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Panic attacks



Today was my second outing. I went to my daughter's Jhs to have a mediation meeting with the parent of the child that she pushed. The boy ended up in the hospital with a concussion. The police were called. My daughter was suspended for three days. Anyway I get to the school by cab. In the city limits, the paratransit are cabs. It is hard getting in and out. I get there and then you have sign in. These people knew I was coming and may need accomodations. I sit on a low hard bench and wait. The change of class bell sounded and all these kids started milling about. The school has 1200 students. As I was sitting there, I started breathing hard and fast and the tears started rolling down. The principal comes and ask if I needed water and started rubbing my back. Then the guidance counselor. I don't know what happened. This is the second panic attack that I have had going out for nonmedical issues.



Then they tell me I would have to walk across the school. I can walk but the thought of trying to move with preteeens around me made me nervous. Thank God someone started to bring a wheelchair and took to the meeting. The staff was great and the other parent compassionate. She said she chose not to press charges and wanted to work without police. We came up with a plan for the children t have three meetings

at lunch time to work on positive relationship building, we the parents exchanged phone numbers.


So I guess the meeting ended well. I just don't understand the panic attacks. I have worked with kids in the past in schools.


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What you describe is quite normal for a stroke survivor. It happens to me too. I cringed just reading what you had to do. We call it sensory overload. I think with a hefty dose of fear. People will see you walking, perhaps with a limp, but no consideration of what it takes for you to limp, let alone walk. They breeze past you like they alway did. We know how little it takes to make us fall. The florescent lights, the movement, the noise and commotion, send us reeling.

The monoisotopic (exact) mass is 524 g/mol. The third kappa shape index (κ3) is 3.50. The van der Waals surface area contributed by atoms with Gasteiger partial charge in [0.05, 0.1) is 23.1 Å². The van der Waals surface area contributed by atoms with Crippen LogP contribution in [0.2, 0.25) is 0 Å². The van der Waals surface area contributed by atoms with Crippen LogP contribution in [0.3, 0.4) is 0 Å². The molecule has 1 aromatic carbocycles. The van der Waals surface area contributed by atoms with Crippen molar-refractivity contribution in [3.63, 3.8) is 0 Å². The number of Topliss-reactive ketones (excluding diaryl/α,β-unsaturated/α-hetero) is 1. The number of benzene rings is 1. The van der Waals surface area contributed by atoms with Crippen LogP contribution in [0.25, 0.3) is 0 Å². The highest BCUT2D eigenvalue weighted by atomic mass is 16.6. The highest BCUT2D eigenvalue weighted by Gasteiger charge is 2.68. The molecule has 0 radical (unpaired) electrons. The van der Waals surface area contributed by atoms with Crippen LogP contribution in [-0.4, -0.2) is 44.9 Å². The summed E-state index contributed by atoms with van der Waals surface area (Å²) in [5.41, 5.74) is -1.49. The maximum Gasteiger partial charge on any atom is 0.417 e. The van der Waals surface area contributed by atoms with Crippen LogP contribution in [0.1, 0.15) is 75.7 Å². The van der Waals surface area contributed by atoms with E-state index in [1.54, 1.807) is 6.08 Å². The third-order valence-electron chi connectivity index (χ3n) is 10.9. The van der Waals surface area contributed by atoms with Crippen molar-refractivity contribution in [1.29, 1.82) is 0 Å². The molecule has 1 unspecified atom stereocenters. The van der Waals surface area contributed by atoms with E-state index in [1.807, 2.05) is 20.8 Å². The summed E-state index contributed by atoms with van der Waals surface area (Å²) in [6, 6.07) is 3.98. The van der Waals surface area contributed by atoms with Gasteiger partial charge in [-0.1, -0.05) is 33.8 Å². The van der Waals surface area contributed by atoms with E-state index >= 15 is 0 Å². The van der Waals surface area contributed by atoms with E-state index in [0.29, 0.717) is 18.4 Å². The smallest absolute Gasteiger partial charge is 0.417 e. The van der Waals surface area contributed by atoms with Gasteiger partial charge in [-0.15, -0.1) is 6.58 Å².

Just in January, 3 and a half years from my strokes, my mother, a friend of hers and I went to a relatively not crowded Walmart (small one in a small town). As soon as I got inside I felt my anxiety rising but I tried to calm myself telling myself I could do this and that everything was okay. I lasted 5 more minutes before my breathing became faster and harder and I started crying. I started to leave my cart but only had two items so thought I could at least hold it together long enough to do that. I did but all I could think the whole time was "get me out of here!" and I paid for my things and took off out of there without them.


You're not weak, or over-reacting, or unusual at all. It is stroke related and will get better. For some of us it takes a long time but for others much less time. Go easy and don't push yourself too hard. I do smaller stores or shops until I notice I'm handling it and then try a little more. I made the mistake of thinking I could handle Walmart--afterall, Christmas was over. Yeah right...Walmart handled me!

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tempii :


I think as a parent you might be anxious of how meeting will go, I am glad other parent was compassionate & school was accomodating to your needs. hope your daughter learnt her lesson after her suspension to not do that again. violence is never answer to solve any problems in life.



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I can understand the anxiety part and glad that everything turned out the best. In these times it usually goes the other way. I think that was the best resolve for everyone.